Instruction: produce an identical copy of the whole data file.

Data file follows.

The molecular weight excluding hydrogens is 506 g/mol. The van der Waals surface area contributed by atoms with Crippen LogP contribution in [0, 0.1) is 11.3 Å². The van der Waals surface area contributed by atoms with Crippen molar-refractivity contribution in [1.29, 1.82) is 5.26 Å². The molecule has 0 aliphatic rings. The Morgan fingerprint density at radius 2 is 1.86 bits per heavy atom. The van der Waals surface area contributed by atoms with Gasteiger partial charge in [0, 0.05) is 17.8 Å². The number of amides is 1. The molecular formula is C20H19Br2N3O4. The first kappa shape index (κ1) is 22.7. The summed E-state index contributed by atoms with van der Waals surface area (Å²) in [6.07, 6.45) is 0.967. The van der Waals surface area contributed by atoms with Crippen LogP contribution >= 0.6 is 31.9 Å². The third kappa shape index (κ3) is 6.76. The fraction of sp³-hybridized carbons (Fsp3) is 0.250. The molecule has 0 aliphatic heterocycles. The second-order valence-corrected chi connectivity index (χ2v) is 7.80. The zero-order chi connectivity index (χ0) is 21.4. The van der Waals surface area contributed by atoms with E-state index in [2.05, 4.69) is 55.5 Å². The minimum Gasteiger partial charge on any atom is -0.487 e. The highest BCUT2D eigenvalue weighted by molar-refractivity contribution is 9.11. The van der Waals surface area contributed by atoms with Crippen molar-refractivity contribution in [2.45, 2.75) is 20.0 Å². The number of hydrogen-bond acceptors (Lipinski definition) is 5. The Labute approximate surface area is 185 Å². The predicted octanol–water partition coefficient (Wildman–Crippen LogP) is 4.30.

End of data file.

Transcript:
The molecular weight excluding hydrogens is 506 g/mol. The van der Waals surface area contributed by atoms with Crippen LogP contribution in [0, 0.1) is 11.3 Å². The van der Waals surface area contributed by atoms with Crippen molar-refractivity contribution in [1.29, 1.82) is 5.26 Å². The molecule has 0 aliphatic rings. The Morgan fingerprint density at radius 2 is 1.86 bits per heavy atom. The van der Waals surface area contributed by atoms with Gasteiger partial charge in [0, 0.05) is 17.8 Å². The number of amides is 1. The molecular formula is C20H19Br2N3O4. The first kappa shape index (κ1) is 22.7. The summed E-state index contributed by atoms with van der Waals surface area (Å²) in [6.07, 6.45) is 0.967. The van der Waals surface area contributed by atoms with Crippen LogP contribution >= 0.6 is 31.9 Å². The third kappa shape index (κ3) is 6.76. The fraction of sp³-hybridized carbons (Fsp3) is 0.250. The molecule has 0 aliphatic heterocycles. The second-order valence-corrected chi connectivity index (χ2v) is 7.80. The zero-order chi connectivity index (χ0) is 21.4. The van der Waals surface area contributed by atoms with E-state index in [2.05, 4.69) is 55.5 Å². The minimum Gasteiger partial charge on any atom is -0.487 e. The highest BCUT2D eigenvalue weighted by molar-refractivity contribution is 9.11. The van der Waals surface area contributed by atoms with Crippen molar-refractivity contribution in [2.45, 2.75) is 20.0 Å². The number of hydrogen-bond acceptors (Lipinski definition) is 5. The Labute approximate surface area is 185 Å². The predicted octanol–water partition coefficient (Wildman–Crippen LogP) is 4.30.